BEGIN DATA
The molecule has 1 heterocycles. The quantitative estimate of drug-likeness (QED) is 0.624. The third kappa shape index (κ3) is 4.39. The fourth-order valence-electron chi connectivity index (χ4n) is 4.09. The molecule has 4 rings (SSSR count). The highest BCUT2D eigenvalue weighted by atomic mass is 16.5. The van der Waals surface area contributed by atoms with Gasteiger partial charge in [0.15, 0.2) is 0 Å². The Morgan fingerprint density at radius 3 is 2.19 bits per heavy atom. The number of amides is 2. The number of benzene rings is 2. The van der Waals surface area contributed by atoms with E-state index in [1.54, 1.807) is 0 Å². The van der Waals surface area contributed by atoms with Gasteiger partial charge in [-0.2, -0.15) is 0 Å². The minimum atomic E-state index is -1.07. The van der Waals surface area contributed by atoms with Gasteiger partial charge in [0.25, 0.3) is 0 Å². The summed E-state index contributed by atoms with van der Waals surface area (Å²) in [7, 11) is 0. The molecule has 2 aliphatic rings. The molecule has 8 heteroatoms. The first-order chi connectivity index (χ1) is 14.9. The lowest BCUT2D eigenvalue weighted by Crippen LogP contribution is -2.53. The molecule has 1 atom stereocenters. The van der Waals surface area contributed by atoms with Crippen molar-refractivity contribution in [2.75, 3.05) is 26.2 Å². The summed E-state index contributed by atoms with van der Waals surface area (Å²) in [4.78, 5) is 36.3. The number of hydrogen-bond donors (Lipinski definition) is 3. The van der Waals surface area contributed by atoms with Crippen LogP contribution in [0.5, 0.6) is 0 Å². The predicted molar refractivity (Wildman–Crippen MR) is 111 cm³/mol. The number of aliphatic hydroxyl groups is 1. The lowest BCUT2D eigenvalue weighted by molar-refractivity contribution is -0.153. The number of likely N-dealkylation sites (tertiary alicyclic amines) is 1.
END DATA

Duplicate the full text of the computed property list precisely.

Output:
The molecule has 1 heterocycles. The quantitative estimate of drug-likeness (QED) is 0.624. The third kappa shape index (κ3) is 4.39. The fourth-order valence-electron chi connectivity index (χ4n) is 4.09. The molecule has 4 rings (SSSR count). The highest BCUT2D eigenvalue weighted by atomic mass is 16.5. The van der Waals surface area contributed by atoms with Gasteiger partial charge in [0.15, 0.2) is 0 Å². The Morgan fingerprint density at radius 3 is 2.19 bits per heavy atom. The number of amides is 2. The number of benzene rings is 2. The van der Waals surface area contributed by atoms with E-state index in [1.54, 1.807) is 0 Å². The van der Waals surface area contributed by atoms with Gasteiger partial charge in [-0.2, -0.15) is 0 Å². The minimum atomic E-state index is -1.07. The van der Waals surface area contributed by atoms with Gasteiger partial charge in [0.25, 0.3) is 0 Å². The summed E-state index contributed by atoms with van der Waals surface area (Å²) in [7, 11) is 0. The molecule has 2 aliphatic rings. The molecule has 8 heteroatoms. The first-order chi connectivity index (χ1) is 14.9. The lowest BCUT2D eigenvalue weighted by Crippen LogP contribution is -2.53. The molecule has 1 atom stereocenters. The van der Waals surface area contributed by atoms with Crippen molar-refractivity contribution in [2.75, 3.05) is 26.2 Å². The summed E-state index contributed by atoms with van der Waals surface area (Å²) in [4.78, 5) is 36.3. The number of hydrogen-bond donors (Lipinski definition) is 3. The van der Waals surface area contributed by atoms with Crippen LogP contribution in [0.5, 0.6) is 0 Å². The predicted molar refractivity (Wildman–Crippen MR) is 111 cm³/mol. The number of aliphatic hydroxyl groups is 1. The lowest BCUT2D eigenvalue weighted by molar-refractivity contribution is -0.153. The number of likely N-dealkylation sites (tertiary alicyclic amines) is 1.